The universe could be a ‘vast and complex hologram’ and our perception of life in 3D may only be an illusion.
That’s according to a group of theoretical physicists who have been investigating irregularities in the ‘afterglow’ of the Big Bang.
They say they have found ‘substantial evidence’ to support the idea of a holographic universe that will transform our knowledge of the entire universe.
The researchers from the University of Southampton, working with colleagues in Canada and Italy, claim there is as much evidence for this theory as for traditional explanations for these irregularities.
A holographic universe, an idea first suggested in the 1990s, is one where all the information, which makes up our 3D ‘reality’is contained in a 2D surface on its boundaries.
Until now the bizarre theory had rarely been tested, but recent mathematical models suggest that the mind-boggling principle could be true.
Professor Kostas Skenderis, of mathematical sciences at the University of Southampton, said: ‘Imagine that everything you see, feel and hear in three dimensions (and your perception of time) in fact emanates from a flat two-dimensional field.
The holographic principle claims gravity in the universe comes from thin, vibrating strings.
These strings are holograms of events that take place in a simpler, flatter cosmos.
The principle suggests that, like the security chip on your credit card, there is a two-dimensional surface that contains all the information needed to describe a three-dimensional object – which in this case is our universe.
In essence, the theory claims that data containing a description of a volume of space – such as a human or a comet – could be hidden in a region of this flattened, ‘real’ version of the universe.
In a black hole, for instance, all the objects that ever fall into it would be entirely contained in surface fluctuations, almost like a piece of computer memory on contained in a chip.
In a larger sense, the theory suggests that the entire universe can be seen as a ‘two-dimensional structure projected onto a cosmological horizon’ – or in simpler terms, a projection.
If we could understand the laws that govern physics on that distant surface, the principle suggests we would grasp all there is to know about reality.
‘The idea is similar to that of ordinary holograms where a three-dimensional image is encoded in a two-dimensional surface, such as in the hologram on a credit card.
‘However, this time, the entire universe is encoded.’
He said the theory could be compared to watching a 3D film in a cinema.
Although this is not a hologram, he explained that we see the pictures as having height, width and, crucially, depth when in fact it all originates from a flat 2D screen.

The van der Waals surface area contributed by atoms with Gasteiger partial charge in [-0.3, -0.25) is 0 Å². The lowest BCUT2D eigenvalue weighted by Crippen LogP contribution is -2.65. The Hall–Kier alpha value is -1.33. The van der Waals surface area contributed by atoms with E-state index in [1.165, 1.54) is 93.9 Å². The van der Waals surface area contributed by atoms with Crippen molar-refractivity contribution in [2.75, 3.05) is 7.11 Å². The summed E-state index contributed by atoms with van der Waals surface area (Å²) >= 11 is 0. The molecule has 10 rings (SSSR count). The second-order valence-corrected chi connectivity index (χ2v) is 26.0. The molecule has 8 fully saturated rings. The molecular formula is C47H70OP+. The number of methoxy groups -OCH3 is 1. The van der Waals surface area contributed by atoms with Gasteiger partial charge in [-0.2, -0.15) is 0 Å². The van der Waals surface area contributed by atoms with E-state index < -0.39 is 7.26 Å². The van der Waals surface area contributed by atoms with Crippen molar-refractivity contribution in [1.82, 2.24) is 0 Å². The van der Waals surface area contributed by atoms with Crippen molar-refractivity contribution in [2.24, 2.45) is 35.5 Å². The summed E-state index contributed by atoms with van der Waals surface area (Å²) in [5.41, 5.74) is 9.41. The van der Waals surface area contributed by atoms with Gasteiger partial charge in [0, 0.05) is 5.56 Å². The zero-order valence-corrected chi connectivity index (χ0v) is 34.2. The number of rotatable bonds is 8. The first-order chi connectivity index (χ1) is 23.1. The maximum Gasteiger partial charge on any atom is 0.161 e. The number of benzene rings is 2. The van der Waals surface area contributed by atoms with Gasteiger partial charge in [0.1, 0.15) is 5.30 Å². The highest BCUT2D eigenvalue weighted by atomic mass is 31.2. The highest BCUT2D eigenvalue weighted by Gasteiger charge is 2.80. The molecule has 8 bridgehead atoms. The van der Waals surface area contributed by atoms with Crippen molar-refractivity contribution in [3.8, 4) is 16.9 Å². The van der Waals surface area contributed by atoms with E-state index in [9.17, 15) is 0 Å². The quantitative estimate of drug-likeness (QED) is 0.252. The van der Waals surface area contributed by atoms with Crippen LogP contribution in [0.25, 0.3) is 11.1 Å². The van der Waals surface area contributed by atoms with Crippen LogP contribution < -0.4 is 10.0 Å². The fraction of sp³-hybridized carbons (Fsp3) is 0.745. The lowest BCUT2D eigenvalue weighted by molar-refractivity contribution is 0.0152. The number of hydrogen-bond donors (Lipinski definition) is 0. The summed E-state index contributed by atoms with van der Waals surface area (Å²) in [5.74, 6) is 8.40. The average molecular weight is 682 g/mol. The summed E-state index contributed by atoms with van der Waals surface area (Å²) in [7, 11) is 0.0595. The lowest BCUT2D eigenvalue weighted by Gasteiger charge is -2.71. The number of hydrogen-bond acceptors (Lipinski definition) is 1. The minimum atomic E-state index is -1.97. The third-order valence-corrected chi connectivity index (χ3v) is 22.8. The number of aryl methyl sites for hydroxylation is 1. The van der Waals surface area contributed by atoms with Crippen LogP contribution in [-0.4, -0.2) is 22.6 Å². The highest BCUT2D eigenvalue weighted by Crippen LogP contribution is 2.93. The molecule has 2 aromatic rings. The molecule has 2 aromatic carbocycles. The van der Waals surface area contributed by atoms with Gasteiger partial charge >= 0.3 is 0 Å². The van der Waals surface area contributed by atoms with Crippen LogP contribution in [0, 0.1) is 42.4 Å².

The difference, in our 3D universe, is that we can touch objects and the ‘projection’ is ‘real’ from our perspective, he said.
Lets test their theory
To test their theory, the team looked at features or irregularities in the white noise’ left over from the moment just after the universe was created.
This is also known as cosmic microwave background, or CMB.
Their equation showed that if the universe was a hologram, the structure of these irregularities could be explained.
‘I do think we live in a hologram, and I think if we move forward in time, say 50 years from now, then physics will look very different in the same way that physics from the 20th century now looks different,’ Professor Skenderis told MailOnline.
Pictured is a timeline of the holographic universe. Time runs from left to right. The far left denotes the holographic phase. At the end of this phase (shown by the black fluctuating ellipse) the Universe enters a geometric phase, which can now be described by Einstein’s equations. The cosmic microwave background was emitted about 375,000 years later
Professor Skenderis added: ‘Holography is a huge leap forward in the way we think about the structure and creation of the universe.
‘Einstein’s theory of general relativity explains almost everything large scale in the universe very well, but starts to unravel when examining its origins and mechanisms at quantum level.
‘Scientists have been working for decades to combine Einstein’s theory of gravity and quantum theory.
‘Some believe the concept of a holographic universe has the potential to reconcile the two. I hope our research takes us another step towards this.’
The researchers, from the University of Southampton, University of Waterloo, Perimeter Institute, INFN, Lecce and the University of Salento, have published their findings in the journal Physical Review Letters.
The universe could be a ‘vast and complex hologram’ and our perception of life in 3D may only be an illusion. That’s according to a group of theoretical physicists, who have been investigating irregularities the ‘afterglow’ of the Big Bang